Regarding the ambiguity of the ending—you seem to invite ambiguity by mixing your vocals low. How much do your lyrics matter?

In the beginning I did not care for lyricism at all. As long as the vocal melody sounded good, it was cool to just run with it. Then as I made ‘Stuck’ and ‘Lone’, I thought up the album’s concept, and by the fourth song I had concrete ideas about the narrative. Now I think lyrics are pretty important as far as what Jam Collections means—not that lyrics will matter for every single project that I make, but for Jam Collections I think they are important.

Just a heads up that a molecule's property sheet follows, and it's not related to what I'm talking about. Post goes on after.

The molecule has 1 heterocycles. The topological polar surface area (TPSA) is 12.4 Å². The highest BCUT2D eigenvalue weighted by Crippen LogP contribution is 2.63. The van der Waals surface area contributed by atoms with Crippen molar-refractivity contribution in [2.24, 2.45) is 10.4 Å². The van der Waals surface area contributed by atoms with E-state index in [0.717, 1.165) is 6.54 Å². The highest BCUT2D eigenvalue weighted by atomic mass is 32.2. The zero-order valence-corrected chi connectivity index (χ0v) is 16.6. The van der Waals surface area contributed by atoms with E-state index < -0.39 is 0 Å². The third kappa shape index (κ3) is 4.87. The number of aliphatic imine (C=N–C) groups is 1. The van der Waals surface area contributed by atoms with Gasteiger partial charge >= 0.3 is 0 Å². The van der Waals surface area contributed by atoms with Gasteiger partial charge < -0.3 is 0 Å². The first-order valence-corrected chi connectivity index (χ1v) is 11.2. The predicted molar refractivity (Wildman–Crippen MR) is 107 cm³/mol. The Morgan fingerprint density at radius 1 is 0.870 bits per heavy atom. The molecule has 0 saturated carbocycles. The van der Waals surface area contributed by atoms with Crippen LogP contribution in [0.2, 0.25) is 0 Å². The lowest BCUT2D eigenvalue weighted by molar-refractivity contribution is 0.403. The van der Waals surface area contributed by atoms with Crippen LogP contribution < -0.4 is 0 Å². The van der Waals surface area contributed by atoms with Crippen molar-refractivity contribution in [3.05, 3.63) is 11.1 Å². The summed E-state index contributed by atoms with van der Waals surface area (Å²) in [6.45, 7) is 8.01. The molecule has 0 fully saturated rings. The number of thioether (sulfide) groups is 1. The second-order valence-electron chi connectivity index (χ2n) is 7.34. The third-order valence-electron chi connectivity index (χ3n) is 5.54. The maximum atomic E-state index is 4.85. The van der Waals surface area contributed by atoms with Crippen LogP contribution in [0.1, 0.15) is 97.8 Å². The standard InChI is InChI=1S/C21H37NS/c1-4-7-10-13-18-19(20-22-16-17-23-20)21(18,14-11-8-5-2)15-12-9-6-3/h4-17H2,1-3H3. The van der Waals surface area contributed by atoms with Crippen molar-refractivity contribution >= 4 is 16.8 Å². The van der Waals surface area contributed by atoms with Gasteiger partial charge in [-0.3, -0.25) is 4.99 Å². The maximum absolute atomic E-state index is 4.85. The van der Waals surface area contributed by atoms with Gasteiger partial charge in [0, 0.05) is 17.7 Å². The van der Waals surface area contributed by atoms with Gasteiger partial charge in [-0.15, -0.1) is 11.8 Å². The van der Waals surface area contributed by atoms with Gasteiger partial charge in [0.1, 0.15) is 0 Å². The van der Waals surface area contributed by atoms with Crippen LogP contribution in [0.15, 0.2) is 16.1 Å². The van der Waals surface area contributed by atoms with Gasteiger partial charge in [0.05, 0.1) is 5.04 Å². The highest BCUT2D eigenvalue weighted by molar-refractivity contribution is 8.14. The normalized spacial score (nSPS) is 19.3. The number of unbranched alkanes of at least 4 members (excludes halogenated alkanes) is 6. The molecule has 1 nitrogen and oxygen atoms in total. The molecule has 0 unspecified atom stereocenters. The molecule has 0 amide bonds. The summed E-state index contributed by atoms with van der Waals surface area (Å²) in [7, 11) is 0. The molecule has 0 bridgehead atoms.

How much of Jam Collections—if it’s not a personal question—is informed by your own experiences? You have mentioned that your time at university was one of the reasons you wrote it, so how much of it is autobiographical?

I was in a pretty sad place emotionally. At the time I lived with two roommates but I never interacted with them. The only conversations I had with them were in the kitchen, getting food and saying ‘Hey, how’s it going?’ I was pretty lonely during that last year at university, and the album concerns what I was feeling, although not to same depth as what the character was. I was exaggerating how I felt, or how I assumed this character would feel.

Given that you’ve released the album independently online, I thought it was interesting that you are seeking a record label. What do you perceive a record label offering you?